Five Accomplished Smith Alumnae To Be
Recognized at Rally Day
NORTHAMPTON, Mass. -- For their extraordinary
professional achievements and outstanding service to their communities,
five Smith College alumnae will receive the Smith College Medal, an award
presented each February on Rally Day.
The event, which honors distinguished alumnae, will take place at 1:30
p.m. on Wednesday, Feb. 18, in John M. Greene Hall. It is free and open
to the public.
The Smith College Medal was established in 1962 to recognize and honor
alumnae "who, in the judgment of the trustees, exemplify in their
lives and work the true purpose of a liberal arts education." This
year, an exemplary group of accomplished professionals, artists and public
servants has been selected to receive the award. They are Carol Thompson
Cole, Class of 1973; Rose Epstein Frisch, Class of 1939; Elizabeth Goldring,
Class of 1967; Amy Kaiser, Class of 1965; and Anne Moore, M.D., Class
Cole, former Washington, D.C., deputy mayor, will deliver the Rally
Carol Thompson Cole has had over 20 years of management experience in
the private and public sectors, as well as a strong history of leadership
in the nonprofit community and local government of Washington, D.C. During
the 12 years she worked for the District of Columbia, she held major
management and staff positions, most notably as the first woman to be
appointed city administrator. After leaving the government, Cole served
as vice president of government and environmental affairs for RJR Nabisco.
In 1996, President Clinton appointed her executive director of the White
House D.C. Inter-Agency Task Force, a new position designed to raise
federal aid to the capital city. She is currently president of the Curtex
Group, a consulting firm that focuses on project management, organizational
development and community economic development.
Medical researcher Rose Epstein Frisch, a professor emerita at the Harvard
Center for Population and Development Studies, has pioneered research
on the influence of body fat on female fertility and long-term health.
Her most recent book "Female Fertility and the Body Fat Connection" has
received much attention from the scientific and medical community. Frisch
and her colleagues published studies of more than 5,000 female college
alumnae, including Smith alumnae, showing that former college athletes
had a lower incidence of breast cancer, cancers of the reproductive system
and late onset diabetes than did the non-athletes in the study. From
her research results, Frisch has become an advocate of athletics programs
for teenaged girls to build self-esteem and enhance physical and emotional
well-being. Now in her 80s, Frisch continues a program of active research.
While a student at Smith, poet and media artist Elizabeth Goldring
temporarily lost her vision to diabetes. Now seeing with limited vision
in one eye, she has turned her disability into an intellectual and artistic
benefit by exploring the world of the visually impaired from the inside.
A senior fellow at MIT's Center for Advanced Visual Studies, she has
collaborated with scientist, engineers, physicians and students to turn
the scanning laser ophthalmoscope (SLO), a diagnostic tool, into a "seeing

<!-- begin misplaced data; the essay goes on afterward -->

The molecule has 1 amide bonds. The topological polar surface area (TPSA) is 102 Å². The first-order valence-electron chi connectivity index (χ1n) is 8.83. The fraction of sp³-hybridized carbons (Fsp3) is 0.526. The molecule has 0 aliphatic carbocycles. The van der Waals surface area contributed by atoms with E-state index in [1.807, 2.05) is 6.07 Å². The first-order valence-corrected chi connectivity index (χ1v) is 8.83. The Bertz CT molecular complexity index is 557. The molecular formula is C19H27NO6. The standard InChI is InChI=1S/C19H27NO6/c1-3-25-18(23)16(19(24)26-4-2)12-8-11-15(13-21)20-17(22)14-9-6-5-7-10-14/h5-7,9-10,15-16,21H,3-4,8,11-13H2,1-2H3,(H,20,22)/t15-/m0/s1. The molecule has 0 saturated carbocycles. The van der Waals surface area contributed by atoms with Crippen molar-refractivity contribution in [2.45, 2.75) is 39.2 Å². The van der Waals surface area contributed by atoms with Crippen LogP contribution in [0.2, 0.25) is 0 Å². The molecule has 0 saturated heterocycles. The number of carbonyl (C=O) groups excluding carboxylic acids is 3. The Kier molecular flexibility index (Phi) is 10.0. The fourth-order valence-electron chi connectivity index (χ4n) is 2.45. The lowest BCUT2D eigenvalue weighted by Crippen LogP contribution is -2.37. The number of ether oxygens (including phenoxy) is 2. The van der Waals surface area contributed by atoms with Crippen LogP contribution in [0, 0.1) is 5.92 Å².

machine," enabling the blind to see. In addition, Goldring has designed
a "visual language" for the SLO consisting of words that incorporate
graphics that illustrate the words' meanings, making them easier to see.
She uses this language to write poetry and create "poem animations" that
can be enjoyed by people who are visually challenged.
Conductor Amy Kaiser has spent the last 30 years inspiring singers to
perform at the highest professional level. Currently director of the
Saint Louis Symphony Chorus, she began her conducting career in New York
City in the late 1970s as a freelancer, conducting dozens of performances
at Lincoln Center as music director of the Dessoff Choirs and conductor
of the Metropolitan Opera Guild. She has led over 25 operas, dozens of
operatic and choral world premieres and prepared choruses for the New
York Philharmonic, Mostly Mozart Festival and Ravinia Festival. She is
also guest conductor with the St. Louis Symphony Orchestra, the Berkshire
Choral Festival and the Santa Fe Symphony.
Oncologist Anne Moore is considered one of the leading authorities on
breast cancer in the U.S. A professor of clinical medicine at Weill Cornell
Medical Center and an attending physician at New York Presbyterian Hospital,
she was one of the first to explain the complexities of breast cancer
to the newly diagnosed patient in a monograph she co-authored, titled "Patients'
Guide to Breast Cancer Treatment." She was elected president of
the New York Metropolitan Breast Cancer Group and is a director of the
National Association of Breast Cancer Organizations.
Rally Day began in 1876 as a celebration
of George Washington's birthday. Since then, it has evolved
from a social occasion into a daylong celebration, at which
seniors are permitted to wear their caps and gowns for the first time.
The Smith College Medal -- which was designed by art professor Elliot
Offner and depicts the Grécourt Gates and the Smith College
motto, "To Virtue, Knowledge" -- has been awarded at Rally
Day since 1973.
Smith College is consistently ranked among
the nation's foremost liberal arts colleges. Enrolling
2,800 students from every state and 60 other countries, Smith is the
largest undergraduate women's college in the country.
Office of College
Northampton, Massachusetts 01063
T (413) 585-2190
F (413) 585-2174
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